in blood


Also found in: Dictionary, Thesaurus, Medical, Legal, Encyclopedia.

in (one's) blood

Innate, as of a skill or quality. All of my relatives are doctors—medical prowess is just in our blood. She knows how to play. Music is in her blood.
See also: blood
Farlex Dictionary of Idioms. © 2015 Farlex, Inc, all rights reserved.

in one's blood

Also, in the blood. Part of one's essential nature. For example, The whole family loves music; it's in their blood, or Sailing somehow gets in your blood. Also see run in the blood.
See also: blood
The American Heritage® Dictionary of Idioms by Christine Ammer. Copyright © 2003, 1997 by The Christine Ammer 1992 Trust. Published by Houghton Mifflin Harcourt Publishing Company. All rights reserved.

in one’s blood

mod. inborn; part of one’s genetic makeup. Running is in his blood. He loves it.
See also: blood
McGraw-Hill's Dictionary of American Slang and Colloquial Expressions Copyright © 2006 by The McGraw-Hill Companies, Inc. All rights reserved.

in (one's) blood

So characteristic as to seem inherited or passed down by family tradition.
See also: blood
American Heritage® Dictionary of the English Language, Fifth Edition. Copyright © 2016 by Houghton Mifflin Harcourt Publishing Company. Published by Houghton Mifflin Harcourt Publishing Company. All rights reserved.
See also:
References in periodicals archive ?
A two-way repeated-measure analysis of variance (ANOVA) was used to determine if there were statistically significant differences in blood metabolites, metabolic rate and rates of substrate utilization between the insulin and control trials, and over time.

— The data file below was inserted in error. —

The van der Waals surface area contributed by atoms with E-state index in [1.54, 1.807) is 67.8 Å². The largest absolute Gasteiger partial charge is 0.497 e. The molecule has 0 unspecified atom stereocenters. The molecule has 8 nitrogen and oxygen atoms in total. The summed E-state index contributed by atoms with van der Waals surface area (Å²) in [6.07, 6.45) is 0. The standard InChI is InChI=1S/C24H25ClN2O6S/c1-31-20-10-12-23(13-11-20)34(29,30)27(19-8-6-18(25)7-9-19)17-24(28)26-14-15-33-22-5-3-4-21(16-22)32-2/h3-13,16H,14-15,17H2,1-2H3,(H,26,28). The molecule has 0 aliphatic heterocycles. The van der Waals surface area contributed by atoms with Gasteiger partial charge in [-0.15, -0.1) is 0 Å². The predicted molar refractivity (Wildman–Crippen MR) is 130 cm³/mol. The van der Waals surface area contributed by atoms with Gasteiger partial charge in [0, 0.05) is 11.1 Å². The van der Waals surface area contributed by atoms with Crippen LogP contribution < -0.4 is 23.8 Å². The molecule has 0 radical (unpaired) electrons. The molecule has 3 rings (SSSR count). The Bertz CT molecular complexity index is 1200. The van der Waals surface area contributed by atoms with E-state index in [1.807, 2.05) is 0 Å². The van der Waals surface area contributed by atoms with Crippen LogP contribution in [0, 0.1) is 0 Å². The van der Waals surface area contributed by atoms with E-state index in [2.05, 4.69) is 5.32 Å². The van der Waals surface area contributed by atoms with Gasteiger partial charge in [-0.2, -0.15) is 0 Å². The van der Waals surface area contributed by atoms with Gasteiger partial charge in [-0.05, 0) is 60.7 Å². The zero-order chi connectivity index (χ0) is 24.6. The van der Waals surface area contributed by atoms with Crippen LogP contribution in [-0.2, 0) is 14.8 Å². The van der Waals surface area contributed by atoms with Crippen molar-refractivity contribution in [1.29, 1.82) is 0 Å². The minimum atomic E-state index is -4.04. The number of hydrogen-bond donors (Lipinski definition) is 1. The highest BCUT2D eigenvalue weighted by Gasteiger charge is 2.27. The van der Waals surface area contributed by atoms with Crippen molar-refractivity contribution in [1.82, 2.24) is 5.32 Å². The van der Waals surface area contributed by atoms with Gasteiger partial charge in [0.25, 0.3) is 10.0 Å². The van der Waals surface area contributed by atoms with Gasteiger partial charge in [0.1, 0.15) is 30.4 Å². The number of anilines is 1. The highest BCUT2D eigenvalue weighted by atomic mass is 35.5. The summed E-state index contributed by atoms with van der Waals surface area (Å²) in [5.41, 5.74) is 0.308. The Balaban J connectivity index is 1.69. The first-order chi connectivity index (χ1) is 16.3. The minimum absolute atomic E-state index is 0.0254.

This higher level of insulin in the INS trial promoted a fall in blood glucose from 11.2 [+ or -] 0.6 to 5.6 [+ or -] 0.1mmol/l after 4h rest in the INS trial, which was lower (P < 0.0001) compared with the fall in the CON trial (from 11.5 [+ or -] 0.7 to 8.5 [+ or -] 0.6 mmol/l, Figure 1(b)).
During exercise, there was a small but significant increase (P <0.01) in blood glucose in the INS trial (from 5.6 [+ or -] 0.1 mmol/l immediately before commencing exercise to 6.3 [+ or -] 0.03 mmol/l at 30 min of exercise) (Figure 1(b)).
Moreover, since the liver is sensitive to circulating insulin concentrations, the peripheral levels of which were similar between trials, the liver was not likely responsible for this increase in blood glucose.
As a result, previous studies with both mild [13] and high [14, 17] pre-exercise hyperglycaemia have shown reductions in blood glucose during exercise.
"The decline in blood donation numbers is a repeating theme each summer.